Net assets fell from €7.5m to €2.4m in 2016, and the board will have to spend the same again in 2017 to meet its obligation towards the €80m stadium project.
The key to whether Cork GAA reopens the stadium next July debt-free or with a significant financial noose around its neck is the sale of 2,200 10-year tickets at €6,500 each, plus the sale of corporate naming rights to the stadium.
Cork has around €64m “in the pot”, to use the phrase employed by stadium committee chair Bob Ryan, of which €30m is from the State, €20m has been advanced from Central Council, €3.75m is from the Munster Council, and €10m of its own war-chest. That leaves around €16m to find.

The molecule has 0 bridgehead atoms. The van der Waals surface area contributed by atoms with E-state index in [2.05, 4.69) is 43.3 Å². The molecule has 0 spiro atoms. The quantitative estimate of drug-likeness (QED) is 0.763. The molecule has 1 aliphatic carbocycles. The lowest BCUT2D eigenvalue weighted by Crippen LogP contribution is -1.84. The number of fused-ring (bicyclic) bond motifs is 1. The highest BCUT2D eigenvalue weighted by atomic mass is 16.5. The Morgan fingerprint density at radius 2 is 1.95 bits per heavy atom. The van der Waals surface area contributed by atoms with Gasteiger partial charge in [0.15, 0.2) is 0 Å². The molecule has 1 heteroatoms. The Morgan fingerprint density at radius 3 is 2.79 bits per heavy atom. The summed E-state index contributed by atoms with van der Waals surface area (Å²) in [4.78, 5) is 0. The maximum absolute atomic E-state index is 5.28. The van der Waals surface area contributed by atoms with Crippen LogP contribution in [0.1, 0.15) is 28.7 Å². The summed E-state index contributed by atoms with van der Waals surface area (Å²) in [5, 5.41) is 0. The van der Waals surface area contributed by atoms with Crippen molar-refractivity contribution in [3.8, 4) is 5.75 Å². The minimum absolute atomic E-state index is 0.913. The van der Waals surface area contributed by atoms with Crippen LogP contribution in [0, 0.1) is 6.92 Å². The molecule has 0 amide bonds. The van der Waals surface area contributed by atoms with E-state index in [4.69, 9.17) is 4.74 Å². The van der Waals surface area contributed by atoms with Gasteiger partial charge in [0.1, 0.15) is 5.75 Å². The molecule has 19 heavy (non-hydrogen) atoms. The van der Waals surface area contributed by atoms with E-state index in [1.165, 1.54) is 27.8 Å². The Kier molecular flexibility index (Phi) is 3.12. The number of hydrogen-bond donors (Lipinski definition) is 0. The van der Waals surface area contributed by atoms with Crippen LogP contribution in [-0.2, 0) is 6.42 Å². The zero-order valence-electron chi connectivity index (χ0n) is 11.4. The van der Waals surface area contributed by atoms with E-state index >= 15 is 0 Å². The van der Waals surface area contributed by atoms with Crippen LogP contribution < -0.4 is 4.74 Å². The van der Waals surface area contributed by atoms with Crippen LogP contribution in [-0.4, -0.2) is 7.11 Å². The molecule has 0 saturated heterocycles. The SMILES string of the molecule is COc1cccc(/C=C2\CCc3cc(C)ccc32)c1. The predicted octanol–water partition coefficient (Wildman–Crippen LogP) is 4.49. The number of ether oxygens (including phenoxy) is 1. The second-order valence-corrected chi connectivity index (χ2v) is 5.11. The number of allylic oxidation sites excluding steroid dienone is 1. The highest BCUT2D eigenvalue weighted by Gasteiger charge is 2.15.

If the finance committee of John Mullins is successful in shifting all 2,200 premium seats — a big ask in the absence of guaranteed blue-chip events — that will raise up to €14m, easing the pressure to strike an early deal on naming rights for the stadium. Talks are ongoing with companies on those rights. Mr Mullins is hopeful the stadium will open next summer debt free.
Day-to-day spending by Cork in 2016 was marginally up from €3.18m to €3.2m but overall the board recorded a slight surplus, assisted by the unwelcome early departure of both senior men’s teams from the championship. Also, there was a fall in profit from the board’s money-spinning members’ draw, which yielded a 2016 surplus of €242,000, against €315,000 the year before.